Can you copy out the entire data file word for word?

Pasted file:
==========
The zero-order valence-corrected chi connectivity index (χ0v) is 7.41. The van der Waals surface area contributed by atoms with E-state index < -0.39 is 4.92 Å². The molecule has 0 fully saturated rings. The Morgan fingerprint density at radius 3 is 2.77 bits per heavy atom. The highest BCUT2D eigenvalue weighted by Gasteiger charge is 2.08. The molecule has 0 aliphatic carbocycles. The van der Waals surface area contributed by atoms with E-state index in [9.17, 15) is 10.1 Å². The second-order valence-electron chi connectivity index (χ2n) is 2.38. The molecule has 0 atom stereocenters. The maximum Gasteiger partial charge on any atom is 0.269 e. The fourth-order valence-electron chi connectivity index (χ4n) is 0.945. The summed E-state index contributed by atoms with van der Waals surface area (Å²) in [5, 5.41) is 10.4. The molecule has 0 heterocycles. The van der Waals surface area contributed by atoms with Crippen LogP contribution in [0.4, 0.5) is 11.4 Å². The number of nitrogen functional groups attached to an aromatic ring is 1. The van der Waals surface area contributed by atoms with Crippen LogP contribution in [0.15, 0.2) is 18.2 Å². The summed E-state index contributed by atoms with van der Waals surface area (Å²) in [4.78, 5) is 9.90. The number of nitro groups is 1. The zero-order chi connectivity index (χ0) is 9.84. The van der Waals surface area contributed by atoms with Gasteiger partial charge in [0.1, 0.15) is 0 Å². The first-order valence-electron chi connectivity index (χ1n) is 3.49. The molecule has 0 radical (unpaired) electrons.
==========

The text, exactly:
The zero-order valence-corrected chi connectivity index (χ0v) is 7.41. The van der Waals surface area contributed by atoms with E-state index < -0.39 is 4.92 Å². The molecule has 0 fully saturated rings. The Morgan fingerprint density at radius 3 is 2.77 bits per heavy atom. The highest BCUT2D eigenvalue weighted by Gasteiger charge is 2.08. The molecule has 0 aliphatic carbocycles. The van der Waals surface area contributed by atoms with E-state index in [9.17, 15) is 10.1 Å². The second-order valence-electron chi connectivity index (χ2n) is 2.38. The molecule has 0 atom stereocenters. The maximum Gasteiger partial charge on any atom is 0.269 e. The fourth-order valence-electron chi connectivity index (χ4n) is 0.945. The summed E-state index contributed by atoms with van der Waals surface area (Å²) in [5, 5.41) is 10.4. The molecule has 0 heterocycles. The van der Waals surface area contributed by atoms with Crippen LogP contribution in [0.4, 0.5) is 11.4 Å². The number of nitrogen functional groups attached to an aromatic ring is 1. The van der Waals surface area contributed by atoms with Crippen LogP contribution in [0.15, 0.2) is 18.2 Å². The summed E-state index contributed by atoms with van der Waals surface area (Å²) in [4.78, 5) is 9.90. The number of nitro groups is 1. The zero-order chi connectivity index (χ0) is 9.84. The van der Waals surface area contributed by atoms with Gasteiger partial charge in [0.1, 0.15) is 0 Å². The first-order valence-electron chi connectivity index (χ1n) is 3.49. The molecule has 0 radical (unpaired) electrons.